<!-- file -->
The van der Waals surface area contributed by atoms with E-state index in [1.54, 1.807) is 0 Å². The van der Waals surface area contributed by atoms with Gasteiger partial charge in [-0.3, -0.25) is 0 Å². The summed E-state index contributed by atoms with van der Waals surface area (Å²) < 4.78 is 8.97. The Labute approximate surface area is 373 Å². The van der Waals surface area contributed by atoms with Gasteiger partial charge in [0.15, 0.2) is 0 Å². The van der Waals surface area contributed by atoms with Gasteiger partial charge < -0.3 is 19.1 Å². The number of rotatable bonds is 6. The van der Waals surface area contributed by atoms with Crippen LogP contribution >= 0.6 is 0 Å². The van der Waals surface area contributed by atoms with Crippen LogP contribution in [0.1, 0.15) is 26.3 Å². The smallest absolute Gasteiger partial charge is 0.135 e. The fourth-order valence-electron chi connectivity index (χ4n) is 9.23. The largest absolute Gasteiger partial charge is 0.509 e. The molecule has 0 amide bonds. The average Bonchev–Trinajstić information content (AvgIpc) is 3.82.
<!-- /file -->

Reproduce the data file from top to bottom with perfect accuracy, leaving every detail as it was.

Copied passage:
The van der Waals surface area contributed by atoms with E-state index in [1.54, 1.807) is 0 Å². The van der Waals surface area contributed by atoms with Gasteiger partial charge in [-0.3, -0.25) is 0 Å². The summed E-state index contributed by atoms with van der Waals surface area (Å²) < 4.78 is 8.97. The Labute approximate surface area is 373 Å². The van der Waals surface area contributed by atoms with Gasteiger partial charge in [0.15, 0.2) is 0 Å². The van der Waals surface area contributed by atoms with Gasteiger partial charge < -0.3 is 19.1 Å². The number of rotatable bonds is 6. The van der Waals surface area contributed by atoms with Crippen LogP contribution >= 0.6 is 0 Å². The van der Waals surface area contributed by atoms with Crippen LogP contribution in [0.1, 0.15) is 26.3 Å². The smallest absolute Gasteiger partial charge is 0.135 e. The fourth-order valence-electron chi connectivity index (χ4n) is 9.23. The largest absolute Gasteiger partial charge is 0.509 e. The molecule has 0 amide bonds. The average Bonchev–Trinajstić information content (AvgIpc) is 3.82.